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This line of code allocates a space of memory on the heap to the object foo

var foo =new object();

Will this line of code free it up?


Or is it just wiping out the reference to a memory location on the heap.

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possible dublicate with :stackoverflow.com/questions/3132258/… –  Alister Apr 8 '13 at 2:55
do you mean foo = null; ? –  Raptor Apr 8 '13 at 2:55

2 Answers 2

up vote 3 down vote accepted

It just removes the reference. The object itself is garbage collected when the runtime sees fit, and is actually independent of whether or not the reference is erased.

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In C#, all objects are garbage collected, you can't "delete" them.

When the last reference to a given object falls out of scope, the object is liable to collection. You can certainly null as many references as you can find, but the object will remain alive as long as any reference still holds that object.

So setting foo=null; it just remove reference.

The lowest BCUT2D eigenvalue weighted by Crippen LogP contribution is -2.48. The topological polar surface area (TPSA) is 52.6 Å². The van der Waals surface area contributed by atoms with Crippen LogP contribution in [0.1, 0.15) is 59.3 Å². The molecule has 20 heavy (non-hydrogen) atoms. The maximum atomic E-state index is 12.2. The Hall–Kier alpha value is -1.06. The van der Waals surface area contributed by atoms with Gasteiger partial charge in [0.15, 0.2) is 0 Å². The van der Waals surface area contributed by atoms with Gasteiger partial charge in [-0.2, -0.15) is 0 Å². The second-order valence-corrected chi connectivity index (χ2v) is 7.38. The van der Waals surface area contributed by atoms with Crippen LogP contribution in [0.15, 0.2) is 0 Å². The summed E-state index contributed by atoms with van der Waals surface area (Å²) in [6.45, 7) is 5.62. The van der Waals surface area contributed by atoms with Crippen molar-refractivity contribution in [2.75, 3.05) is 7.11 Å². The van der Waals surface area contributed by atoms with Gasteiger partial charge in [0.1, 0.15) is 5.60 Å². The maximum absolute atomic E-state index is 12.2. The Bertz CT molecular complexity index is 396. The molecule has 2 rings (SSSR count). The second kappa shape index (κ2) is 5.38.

Garbage collection consists of the following steps:

  1. The garbage collector searches for managed objects that are referenced in managed code.
  2. The garbage collector tries to finalize objects that are not referenced.
  3. The garbage collector frees objects that are not referenced and reclaims their memory.

It's important to understand how garbage collectors work GC Class


// Set a break-point here to see that foo = null. 
// However, the compiler considers it "unassigned." 
// and generates a compiler error if you try to 
// use the variable.
object foo;
// Now foo has a value.
foo = new object();
// Set foo to null again. The object it referenced 
// is no longer accessible and can now be garbage-collected.
foo = null;
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